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All Issues > Volume 18, Issue 2

<< Friday, March 8, 2002 >> St. John of God
Hosea 14:2-10
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Psalm 81 Mark 12:28-34
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"I will heal their defection, I will love them freely." —Hosea 14:5

"You shall love your neighbor as yourself." —Mark 12:31

We human beings are addicted to ourselves because of our fallen nature. We are "self-aholics" and egomaniacs who live in narcissism and solipsism. We are naturally preoccupied with ourselves and automatically live to "do our own thing."

Sometimes this addiction to self is passed off as a love for ourselves. However, addiction to self is closer to self-hatred than to self-love. For example, a person in an emotionally and/or sexually addictive relationship does not love the other person. That person is using the other person and probably is being used and abused himself.

How can we break free of our addiction to self so that we can love ourselves and thereby love our neighbor as ourselves? Only Jesus' love can break the spell of self so that we no longer live for ourselves but for Him (2 Cor 5:15). We love God, ourselves, or anyone because the Lord first loved us (1 Jn 4:19). When we receive God's love, we stop being preoccupied with ourselves and start to love Him with all our hearts, all our souls, all our minds, and all our strength (Mk 12:30). As we are baptized into, immersed into the Lord's love, we forget about ourselves and, paradoxically, begin to love ourselves. Receive His love. Give His love to Him and yourself.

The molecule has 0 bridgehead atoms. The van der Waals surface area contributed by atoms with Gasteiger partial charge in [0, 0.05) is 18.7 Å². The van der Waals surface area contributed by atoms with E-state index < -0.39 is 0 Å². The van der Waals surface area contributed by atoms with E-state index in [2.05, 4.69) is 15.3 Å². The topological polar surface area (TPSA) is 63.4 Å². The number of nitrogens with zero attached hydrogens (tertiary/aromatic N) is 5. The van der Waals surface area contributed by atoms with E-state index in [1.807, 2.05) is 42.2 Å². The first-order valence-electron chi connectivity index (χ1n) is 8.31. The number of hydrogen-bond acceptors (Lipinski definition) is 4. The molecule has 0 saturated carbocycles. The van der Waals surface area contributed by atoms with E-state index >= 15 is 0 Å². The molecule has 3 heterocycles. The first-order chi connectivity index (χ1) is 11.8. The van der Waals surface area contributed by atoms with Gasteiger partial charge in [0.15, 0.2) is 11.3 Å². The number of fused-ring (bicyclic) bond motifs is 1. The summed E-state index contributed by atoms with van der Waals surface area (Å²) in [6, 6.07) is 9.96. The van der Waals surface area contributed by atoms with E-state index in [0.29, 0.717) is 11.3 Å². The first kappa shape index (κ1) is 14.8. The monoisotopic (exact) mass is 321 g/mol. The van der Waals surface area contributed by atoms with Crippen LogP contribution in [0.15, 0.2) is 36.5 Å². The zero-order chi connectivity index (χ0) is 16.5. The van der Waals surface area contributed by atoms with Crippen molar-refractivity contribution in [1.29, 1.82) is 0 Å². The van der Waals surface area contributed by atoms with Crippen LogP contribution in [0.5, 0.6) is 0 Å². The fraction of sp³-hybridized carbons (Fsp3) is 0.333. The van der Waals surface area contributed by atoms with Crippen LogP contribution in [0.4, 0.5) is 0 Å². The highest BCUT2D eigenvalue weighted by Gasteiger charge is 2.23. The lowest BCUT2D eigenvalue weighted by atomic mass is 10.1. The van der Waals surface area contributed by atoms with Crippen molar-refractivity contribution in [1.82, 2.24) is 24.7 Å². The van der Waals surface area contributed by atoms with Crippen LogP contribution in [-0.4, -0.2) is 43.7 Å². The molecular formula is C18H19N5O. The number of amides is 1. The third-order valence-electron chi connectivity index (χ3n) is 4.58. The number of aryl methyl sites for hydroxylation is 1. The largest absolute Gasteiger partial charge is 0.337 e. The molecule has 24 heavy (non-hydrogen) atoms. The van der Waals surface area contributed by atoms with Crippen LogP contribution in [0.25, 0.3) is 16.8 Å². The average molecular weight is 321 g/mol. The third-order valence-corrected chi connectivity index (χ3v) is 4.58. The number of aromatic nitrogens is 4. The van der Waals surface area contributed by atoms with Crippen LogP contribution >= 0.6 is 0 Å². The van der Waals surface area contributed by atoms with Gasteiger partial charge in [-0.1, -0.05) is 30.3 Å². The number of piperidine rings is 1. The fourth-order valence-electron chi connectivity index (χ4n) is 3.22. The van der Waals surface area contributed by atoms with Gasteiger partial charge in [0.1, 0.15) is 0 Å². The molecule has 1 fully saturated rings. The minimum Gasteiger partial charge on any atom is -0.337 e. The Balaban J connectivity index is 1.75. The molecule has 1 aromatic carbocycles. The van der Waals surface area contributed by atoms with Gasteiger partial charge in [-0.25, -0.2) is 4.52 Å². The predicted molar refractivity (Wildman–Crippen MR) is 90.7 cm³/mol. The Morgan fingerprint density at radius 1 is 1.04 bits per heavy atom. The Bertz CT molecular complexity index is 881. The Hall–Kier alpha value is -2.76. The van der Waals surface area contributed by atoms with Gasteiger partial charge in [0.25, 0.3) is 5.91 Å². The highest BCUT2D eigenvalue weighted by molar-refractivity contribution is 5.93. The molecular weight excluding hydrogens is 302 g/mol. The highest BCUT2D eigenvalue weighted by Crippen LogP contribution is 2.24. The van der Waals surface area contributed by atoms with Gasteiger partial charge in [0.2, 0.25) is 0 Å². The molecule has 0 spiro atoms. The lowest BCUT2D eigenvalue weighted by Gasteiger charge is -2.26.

Prayer: Father, give me so much love for You and myself that I will love my enemies.
Promise: "Return, O Israel, to the Lord, your God; you have collapsed through your guilt." —Hos 14:2
Praise: After his conversion to Christ at age forty, St. John of God eagerly sought to be a martyr. God did not grant him this desire. Instead, John laid down his life serving the sick and the poor.
(We offer a Retreat for Women, March 23. For more information or to register, call 937-587-5464, e-mail or check online at
Nihil obstat: Reverend Robert L. Hagedorn, August 18, 2001
Imprimatur: †Most Reverend Carl K. Moeddel, Vicar General and Auxiliary Bishop of the Archdiocese of Cincinnati, August 25, 2001
The Nihil obstat and Imprimatur are a declaration that a book or pamphlet is considered to be free from doctrinal or moral error. It is not implied that those who have granted the Nihil obstat and Imprimatur agree with the contents, opinions, or statements expressed.
Volume 18, Issue 2
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